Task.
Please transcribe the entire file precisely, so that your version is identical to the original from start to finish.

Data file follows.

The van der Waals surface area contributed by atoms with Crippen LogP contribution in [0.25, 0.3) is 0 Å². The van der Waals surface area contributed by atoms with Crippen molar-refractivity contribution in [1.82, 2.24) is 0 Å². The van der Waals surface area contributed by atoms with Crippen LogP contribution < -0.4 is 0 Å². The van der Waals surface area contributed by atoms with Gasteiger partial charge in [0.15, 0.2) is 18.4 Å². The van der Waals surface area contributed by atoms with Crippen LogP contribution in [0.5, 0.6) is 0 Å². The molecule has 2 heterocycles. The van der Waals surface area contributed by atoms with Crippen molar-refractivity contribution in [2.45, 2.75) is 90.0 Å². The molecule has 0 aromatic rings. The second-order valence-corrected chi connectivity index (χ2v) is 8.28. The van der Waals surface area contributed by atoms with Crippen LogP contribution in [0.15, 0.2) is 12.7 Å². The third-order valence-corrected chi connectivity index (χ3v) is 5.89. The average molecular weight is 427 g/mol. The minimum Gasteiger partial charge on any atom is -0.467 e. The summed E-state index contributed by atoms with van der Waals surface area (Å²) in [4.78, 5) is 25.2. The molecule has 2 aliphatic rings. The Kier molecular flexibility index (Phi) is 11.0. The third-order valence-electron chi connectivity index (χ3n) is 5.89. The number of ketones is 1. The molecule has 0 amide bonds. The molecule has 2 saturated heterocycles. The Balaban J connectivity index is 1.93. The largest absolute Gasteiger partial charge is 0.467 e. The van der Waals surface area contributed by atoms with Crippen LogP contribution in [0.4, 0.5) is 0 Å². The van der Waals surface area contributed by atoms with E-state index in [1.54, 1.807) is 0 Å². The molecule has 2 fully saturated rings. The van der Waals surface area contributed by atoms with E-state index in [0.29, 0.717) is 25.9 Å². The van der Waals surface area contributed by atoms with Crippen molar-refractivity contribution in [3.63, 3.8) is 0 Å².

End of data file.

The van der Waals surface area contributed by atoms with Crippen LogP contribution in [0.25, 0.3) is 0 Å². The van der Waals surface area contributed by atoms with Crippen molar-refractivity contribution in [1.82, 2.24) is 0 Å². The van der Waals surface area contributed by atoms with Crippen LogP contribution < -0.4 is 0 Å². The van der Waals surface area contributed by atoms with Gasteiger partial charge in [0.15, 0.2) is 18.4 Å². The van der Waals surface area contributed by atoms with Crippen LogP contribution in [0.5, 0.6) is 0 Å². The molecule has 2 heterocycles. The van der Waals surface area contributed by atoms with Crippen molar-refractivity contribution in [2.45, 2.75) is 90.0 Å². The molecule has 0 aromatic rings. The second-order valence-corrected chi connectivity index (χ2v) is 8.28. The van der Waals surface area contributed by atoms with Crippen LogP contribution in [0.15, 0.2) is 12.7 Å². The third-order valence-corrected chi connectivity index (χ3v) is 5.89. The average molecular weight is 427 g/mol. The minimum Gasteiger partial charge on any atom is -0.467 e. The summed E-state index contributed by atoms with van der Waals surface area (Å²) in [4.78, 5) is 25.2. The molecule has 2 aliphatic rings. The Kier molecular flexibility index (Phi) is 11.0. The third-order valence-electron chi connectivity index (χ3n) is 5.89. The number of ketones is 1. The molecule has 0 amide bonds. The molecule has 2 saturated heterocycles. The Balaban J connectivity index is 1.93. The largest absolute Gasteiger partial charge is 0.467 e. The van der Waals surface area contributed by atoms with Crippen LogP contribution in [0.4, 0.5) is 0 Å². The van der Waals surface area contributed by atoms with E-state index in [1.54, 1.807) is 0 Å². The molecule has 2 fully saturated rings. The van der Waals surface area contributed by atoms with E-state index in [0.29, 0.717) is 25.9 Å². The van der Waals surface area contributed by atoms with Crippen molar-refractivity contribution in [3.63, 3.8) is 0 Å².